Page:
Presently researchers have radio collared fifteen coyotes, some with VHF collars and others with GPS collars. The coyotes' daytime whereabouts are recorded daily using a vehicle-mounted antenna, which picks up the radio signals, and once a week staff and volunteers go out at night to determine their evening locations. Those animals outfitted with the GPS collars allow biologists to simply download the animals' locations.

The University of Akron, Cuyahoga Valley National Park, and nonprofit conservation foundation Wild4Ever are providing partial funding and/or field biologists for the project. Support is also being provided by The Ohio State University and Cleveland Metroparks. For further information contact Metro Parks, Serving Summit County.

 
CVNP_Chipmunk_NEIL EVANS_285 size

A chipmunk is a small, squirrel-like rodent.

©NEIL EVANS

Small Mammals and Deer
Small mammals make up the majority of the mammal population in CVNP. With much of the park covered with fields or forests, mice, moles, voles, chipmunks, squirrels, and other small mammals are abundant. If you hear rustling leaves while hiking through the woods, one of these small critters is usually the culprit.

Along roadsides, white-tailed deer and woodchucks graze on grasses and forbs in open fields. At night, you may catch a glimpse of raccoons or opossums scurrying across the road, in a hurry to find food or shelter before the day begins.

 
Mink

A mink has a luxurious fur coat.

NPS COLLECTION

Many of the park's wetlands are filled with beaver and muskrat activity. Where a tree once stood, there may be nothing left but a stump and woodchips, signs of the beaver's need for food, shelter, or a dam. Mink, in search of fish, snakes, or other foods, often visit wetlands or streams are occasionally seen. River otter sightings usually occur in the very early morning when there is minimal human disturbance. In general, these mammals are also very active at dusk and throughout the night feeding on fish and at times, other aquatic animals.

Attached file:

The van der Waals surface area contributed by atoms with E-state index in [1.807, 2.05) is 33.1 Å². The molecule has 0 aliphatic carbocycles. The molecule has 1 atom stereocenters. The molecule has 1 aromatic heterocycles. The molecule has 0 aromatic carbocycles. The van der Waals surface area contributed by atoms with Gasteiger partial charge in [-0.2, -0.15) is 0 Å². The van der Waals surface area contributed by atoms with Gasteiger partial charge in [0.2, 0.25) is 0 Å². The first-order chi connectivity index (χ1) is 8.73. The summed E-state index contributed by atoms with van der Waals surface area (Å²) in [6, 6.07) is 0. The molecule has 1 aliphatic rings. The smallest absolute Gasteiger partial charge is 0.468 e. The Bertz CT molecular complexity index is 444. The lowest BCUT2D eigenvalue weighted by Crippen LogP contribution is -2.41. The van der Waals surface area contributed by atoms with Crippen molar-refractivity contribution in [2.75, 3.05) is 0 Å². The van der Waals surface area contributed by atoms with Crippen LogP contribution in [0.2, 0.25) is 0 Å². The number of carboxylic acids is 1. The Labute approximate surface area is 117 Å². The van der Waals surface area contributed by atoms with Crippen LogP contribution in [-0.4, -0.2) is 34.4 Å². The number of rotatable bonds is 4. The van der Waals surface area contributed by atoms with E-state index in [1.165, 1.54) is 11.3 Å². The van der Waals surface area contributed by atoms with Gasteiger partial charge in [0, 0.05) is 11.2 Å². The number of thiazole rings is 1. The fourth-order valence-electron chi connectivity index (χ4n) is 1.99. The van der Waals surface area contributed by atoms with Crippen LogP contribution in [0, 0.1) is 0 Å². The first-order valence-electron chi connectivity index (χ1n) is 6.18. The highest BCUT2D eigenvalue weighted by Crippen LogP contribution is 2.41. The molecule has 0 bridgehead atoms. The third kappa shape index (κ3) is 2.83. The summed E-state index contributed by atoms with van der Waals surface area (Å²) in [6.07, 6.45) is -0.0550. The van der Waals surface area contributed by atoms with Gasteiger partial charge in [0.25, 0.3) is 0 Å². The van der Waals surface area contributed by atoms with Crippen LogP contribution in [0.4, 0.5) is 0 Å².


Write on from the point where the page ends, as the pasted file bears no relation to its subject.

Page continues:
Bat Population
Seven species of bats have been found in the park, three of which were identified in a 2002 bat survey. A federally endangered species never before identified in the park, the Indiana bat, was found during the survey.

Unfortunately, biologists from Metro Parks, Serving Summit County detected a bat-killing fungus, white-nose syndrome (WNS), at the Liberty Park Reservation in Twinsburg, when they discovered a dead little brown bat outside one of the park's off-trail caves in January 2012. White Nose Syndrome was confirmed in the specimen by researchers at the Southeastern Cooperative Wildlife Disease Study in Athens, Georgia.

This emerging fungal disease has killed millions of bats in the northeastern and eastern United States and could soon threaten bats in CVNP. Read more about our bat population and WNS.

Did You Know?

Historic photo of canal boat on the Ohio & Erie Canal.

Lock 27 along the Ohio & Erie Canal became known as Johnnycake Lock after several boats ran aground due to flooding. While stranded, supplies ran low and canal passengers and crew ate only corn meal pancakes, known as "johnnycakes".